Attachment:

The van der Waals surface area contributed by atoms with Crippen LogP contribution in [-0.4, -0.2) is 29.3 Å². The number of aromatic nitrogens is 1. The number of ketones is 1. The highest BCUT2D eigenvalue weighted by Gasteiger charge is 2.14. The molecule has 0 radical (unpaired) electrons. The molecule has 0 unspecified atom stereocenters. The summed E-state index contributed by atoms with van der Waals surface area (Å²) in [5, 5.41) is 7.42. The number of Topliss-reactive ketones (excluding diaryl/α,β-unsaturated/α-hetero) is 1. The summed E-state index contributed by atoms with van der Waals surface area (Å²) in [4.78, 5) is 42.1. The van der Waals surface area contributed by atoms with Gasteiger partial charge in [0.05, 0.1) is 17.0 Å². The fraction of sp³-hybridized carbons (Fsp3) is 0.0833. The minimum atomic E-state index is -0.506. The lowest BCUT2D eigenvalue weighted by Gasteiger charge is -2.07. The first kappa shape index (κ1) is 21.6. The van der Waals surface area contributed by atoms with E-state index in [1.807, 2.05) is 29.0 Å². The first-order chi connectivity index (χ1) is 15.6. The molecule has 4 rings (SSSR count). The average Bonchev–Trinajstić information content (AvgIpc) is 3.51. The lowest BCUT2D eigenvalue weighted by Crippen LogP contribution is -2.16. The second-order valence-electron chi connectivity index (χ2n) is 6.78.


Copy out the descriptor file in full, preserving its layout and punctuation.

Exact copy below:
The van der Waals surface area contributed by atoms with Crippen LogP contribution in [-0.4, -0.2) is 29.3 Å². The number of aromatic nitrogens is 1. The number of ketones is 1. The highest BCUT2D eigenvalue weighted by Gasteiger charge is 2.14. The molecule has 0 radical (unpaired) electrons. The molecule has 0 unspecified atom stereocenters. The summed E-state index contributed by atoms with van der Waals surface area (Å²) in [5, 5.41) is 7.42. The number of Topliss-reactive ketones (excluding diaryl/α,β-unsaturated/α-hetero) is 1. The summed E-state index contributed by atoms with van der Waals surface area (Å²) in [4.78, 5) is 42.1. The van der Waals surface area contributed by atoms with Gasteiger partial charge in [0.05, 0.1) is 17.0 Å². The fraction of sp³-hybridized carbons (Fsp3) is 0.0833. The minimum atomic E-state index is -0.506. The lowest BCUT2D eigenvalue weighted by Gasteiger charge is -2.07. The first kappa shape index (κ1) is 21.6. The van der Waals surface area contributed by atoms with E-state index in [1.807, 2.05) is 29.0 Å². The first-order chi connectivity index (χ1) is 15.6. The molecule has 4 rings (SSSR count). The average Bonchev–Trinajstić information content (AvgIpc) is 3.51. The lowest BCUT2D eigenvalue weighted by Crippen LogP contribution is -2.16. The second-order valence-electron chi connectivity index (χ2n) is 6.78.